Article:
The COSMIC group are responsible for the "Catalogue Of Somatic Mutations In Cancer" (http://cancer.sanger.ac.uk). This is an expert-curated database encompassing the wide variety of somatic mutation mechanisms causing human cancer. This group is underpinned by a team of expert scientists who hand-curate somatic mutation data across all human cancers from the scientific literature, emphasising standardisation, descriptiveness and quality. Our bioinformaticians support curation, bringing context to this data, developing the website, and releasing new updated versions every three months.
Our expert curators, continuously immersed in the scientific literature, make regular additions to this Census, a list of hundreds of genes with substantial published evidence in oncology. Selection of high-impact genes from this list for curation drives the core of COSMIC.
Upon selection of a gene from the Census for full expert curation, all papers mentioning its mutation in human cancer are collected and exhaustively curated before it is released into a new version of COSMIC. Once this initial curation is released, the gene is updated as significant new information is published. Each curator, with substantial post-doctoral or pharmaceutical experience, is responsible for a defined set of 60 or more genes, developing substantial expertise. In parallel, cancer genomes are curated by dedicated bioinformaticians who seek genomic data and adapt it to standard formats for genic and peptide annotation via standard pipelines (eg. Ensembl VEP). Roughly half this data is from published supplementary information tables, and the other half from genome consortia such as TCGA, ICGC. Such molecular profiling includes point mutations, gene fusions, copy number annotations, structural breakpoints, gene expression and CpG island methylation variants.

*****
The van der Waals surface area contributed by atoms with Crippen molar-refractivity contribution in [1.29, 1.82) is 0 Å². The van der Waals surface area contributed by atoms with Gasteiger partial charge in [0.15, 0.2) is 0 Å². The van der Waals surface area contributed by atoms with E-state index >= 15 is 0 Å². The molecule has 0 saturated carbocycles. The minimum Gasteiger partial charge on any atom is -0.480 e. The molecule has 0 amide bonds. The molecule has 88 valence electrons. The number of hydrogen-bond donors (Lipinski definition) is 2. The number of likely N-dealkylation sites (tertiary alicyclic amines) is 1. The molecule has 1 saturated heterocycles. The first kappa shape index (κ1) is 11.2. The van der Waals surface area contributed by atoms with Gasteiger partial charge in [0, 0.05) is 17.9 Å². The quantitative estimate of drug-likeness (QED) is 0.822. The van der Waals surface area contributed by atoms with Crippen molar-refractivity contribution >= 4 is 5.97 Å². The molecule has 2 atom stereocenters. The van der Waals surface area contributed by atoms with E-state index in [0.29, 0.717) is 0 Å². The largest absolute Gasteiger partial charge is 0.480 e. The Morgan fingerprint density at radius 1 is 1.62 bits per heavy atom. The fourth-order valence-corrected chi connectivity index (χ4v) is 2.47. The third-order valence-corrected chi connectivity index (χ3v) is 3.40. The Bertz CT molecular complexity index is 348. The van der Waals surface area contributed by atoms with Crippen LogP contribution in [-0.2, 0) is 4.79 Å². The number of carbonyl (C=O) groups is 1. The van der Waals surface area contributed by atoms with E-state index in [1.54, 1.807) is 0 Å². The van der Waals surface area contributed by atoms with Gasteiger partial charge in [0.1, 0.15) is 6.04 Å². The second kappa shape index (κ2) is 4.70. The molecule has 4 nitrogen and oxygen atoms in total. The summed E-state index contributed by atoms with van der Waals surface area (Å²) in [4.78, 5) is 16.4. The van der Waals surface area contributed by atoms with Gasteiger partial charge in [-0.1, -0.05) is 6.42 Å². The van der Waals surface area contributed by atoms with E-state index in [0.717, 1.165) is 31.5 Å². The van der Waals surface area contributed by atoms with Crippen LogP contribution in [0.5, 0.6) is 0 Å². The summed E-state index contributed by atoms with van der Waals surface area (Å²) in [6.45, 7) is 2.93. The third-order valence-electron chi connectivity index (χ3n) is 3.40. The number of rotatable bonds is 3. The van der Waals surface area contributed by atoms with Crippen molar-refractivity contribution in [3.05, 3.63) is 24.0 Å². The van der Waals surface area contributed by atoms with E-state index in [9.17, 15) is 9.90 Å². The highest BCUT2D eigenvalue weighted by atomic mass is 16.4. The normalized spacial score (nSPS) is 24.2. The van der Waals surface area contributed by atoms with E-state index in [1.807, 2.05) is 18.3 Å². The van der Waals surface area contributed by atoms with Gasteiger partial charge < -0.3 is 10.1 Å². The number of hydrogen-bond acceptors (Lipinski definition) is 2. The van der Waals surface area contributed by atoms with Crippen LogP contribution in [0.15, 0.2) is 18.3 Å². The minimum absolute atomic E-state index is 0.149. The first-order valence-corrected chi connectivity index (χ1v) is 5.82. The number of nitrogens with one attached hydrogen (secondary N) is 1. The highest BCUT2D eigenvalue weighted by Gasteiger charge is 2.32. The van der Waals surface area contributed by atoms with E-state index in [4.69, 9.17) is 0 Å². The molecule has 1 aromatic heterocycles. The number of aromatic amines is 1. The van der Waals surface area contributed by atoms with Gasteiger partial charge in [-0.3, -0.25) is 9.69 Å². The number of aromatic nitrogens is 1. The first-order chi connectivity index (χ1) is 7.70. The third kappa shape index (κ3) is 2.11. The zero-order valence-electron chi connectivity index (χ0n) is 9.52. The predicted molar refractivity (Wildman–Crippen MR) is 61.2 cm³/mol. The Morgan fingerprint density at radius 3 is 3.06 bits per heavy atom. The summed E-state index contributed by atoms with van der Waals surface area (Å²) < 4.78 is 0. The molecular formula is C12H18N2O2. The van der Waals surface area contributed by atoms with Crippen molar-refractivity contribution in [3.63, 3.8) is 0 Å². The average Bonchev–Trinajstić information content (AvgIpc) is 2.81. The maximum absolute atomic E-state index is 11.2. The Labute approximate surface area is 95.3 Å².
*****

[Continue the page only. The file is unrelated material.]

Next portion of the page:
The Cell lines Project in COSMIC is developed and regularly extended by a scientist dedicated to this resource. A system to fully profile over 1000 cell lines regularly used in cancer research, annotations include variants from exome sequencing, CNV and gene expression profiling, RNASeq and CpG methylation. This information is maintained in a separate, but parallel system alongside COSMIC, regularly updated to highlight the most valuable information across the cell line panel.
We are always very interested to discuss the ways in which COSMIC is being used, and to explore how we can support these efforts. If you have any questions, or would like to discuss COSMIC further, please contact us at firstname.lastname@example.org.